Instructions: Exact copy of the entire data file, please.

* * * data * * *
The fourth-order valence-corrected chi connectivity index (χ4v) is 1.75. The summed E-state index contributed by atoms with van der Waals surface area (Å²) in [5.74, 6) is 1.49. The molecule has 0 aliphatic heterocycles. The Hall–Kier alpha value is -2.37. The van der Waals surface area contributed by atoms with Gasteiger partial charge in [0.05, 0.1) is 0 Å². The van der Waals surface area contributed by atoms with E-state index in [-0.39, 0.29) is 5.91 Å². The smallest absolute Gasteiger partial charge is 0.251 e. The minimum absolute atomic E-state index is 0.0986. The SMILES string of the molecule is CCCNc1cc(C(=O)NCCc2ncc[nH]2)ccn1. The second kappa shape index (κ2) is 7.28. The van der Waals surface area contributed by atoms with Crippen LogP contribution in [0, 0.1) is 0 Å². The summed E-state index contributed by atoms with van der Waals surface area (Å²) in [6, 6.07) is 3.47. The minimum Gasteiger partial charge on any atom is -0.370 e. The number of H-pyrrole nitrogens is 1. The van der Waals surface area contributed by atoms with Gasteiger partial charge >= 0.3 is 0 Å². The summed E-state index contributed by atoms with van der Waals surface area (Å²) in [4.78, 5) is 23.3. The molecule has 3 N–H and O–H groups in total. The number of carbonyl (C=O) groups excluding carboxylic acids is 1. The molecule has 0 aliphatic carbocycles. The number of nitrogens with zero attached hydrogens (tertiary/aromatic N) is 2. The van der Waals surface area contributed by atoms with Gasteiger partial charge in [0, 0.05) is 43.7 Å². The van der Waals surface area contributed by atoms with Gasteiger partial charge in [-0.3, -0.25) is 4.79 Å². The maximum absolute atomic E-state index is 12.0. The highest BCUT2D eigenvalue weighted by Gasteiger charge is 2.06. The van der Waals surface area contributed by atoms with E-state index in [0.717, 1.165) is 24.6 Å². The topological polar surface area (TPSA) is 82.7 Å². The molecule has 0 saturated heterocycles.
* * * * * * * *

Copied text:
The fourth-order valence-corrected chi connectivity index (χ4v) is 1.75. The summed E-state index contributed by atoms with van der Waals surface area (Å²) in [5.74, 6) is 1.49. The molecule has 0 aliphatic heterocycles. The Hall–Kier alpha value is -2.37. The van der Waals surface area contributed by atoms with Gasteiger partial charge in [0.05, 0.1) is 0 Å². The van der Waals surface area contributed by atoms with E-state index in [-0.39, 0.29) is 5.91 Å². The smallest absolute Gasteiger partial charge is 0.251 e. The minimum absolute atomic E-state index is 0.0986. The SMILES string of the molecule is CCCNc1cc(C(=O)NCCc2ncc[nH]2)ccn1. The second kappa shape index (κ2) is 7.28. The van der Waals surface area contributed by atoms with Crippen LogP contribution in [0, 0.1) is 0 Å². The summed E-state index contributed by atoms with van der Waals surface area (Å²) in [6, 6.07) is 3.47. The minimum Gasteiger partial charge on any atom is -0.370 e. The number of H-pyrrole nitrogens is 1. The van der Waals surface area contributed by atoms with Gasteiger partial charge >= 0.3 is 0 Å². The summed E-state index contributed by atoms with van der Waals surface area (Å²) in [4.78, 5) is 23.3. The molecule has 3 N–H and O–H groups in total. The number of carbonyl (C=O) groups excluding carboxylic acids is 1. The molecule has 0 aliphatic carbocycles. The number of nitrogens with zero attached hydrogens (tertiary/aromatic N) is 2. The van der Waals surface area contributed by atoms with Gasteiger partial charge in [0, 0.05) is 43.7 Å². The van der Waals surface area contributed by atoms with Gasteiger partial charge in [-0.3, -0.25) is 4.79 Å². The maximum absolute atomic E-state index is 12.0. The highest BCUT2D eigenvalue weighted by Gasteiger charge is 2.06. The van der Waals surface area contributed by atoms with E-state index in [0.717, 1.165) is 24.6 Å². The topological polar surface area (TPSA) is 82.7 Å². The molecule has 0 saturated heterocycles.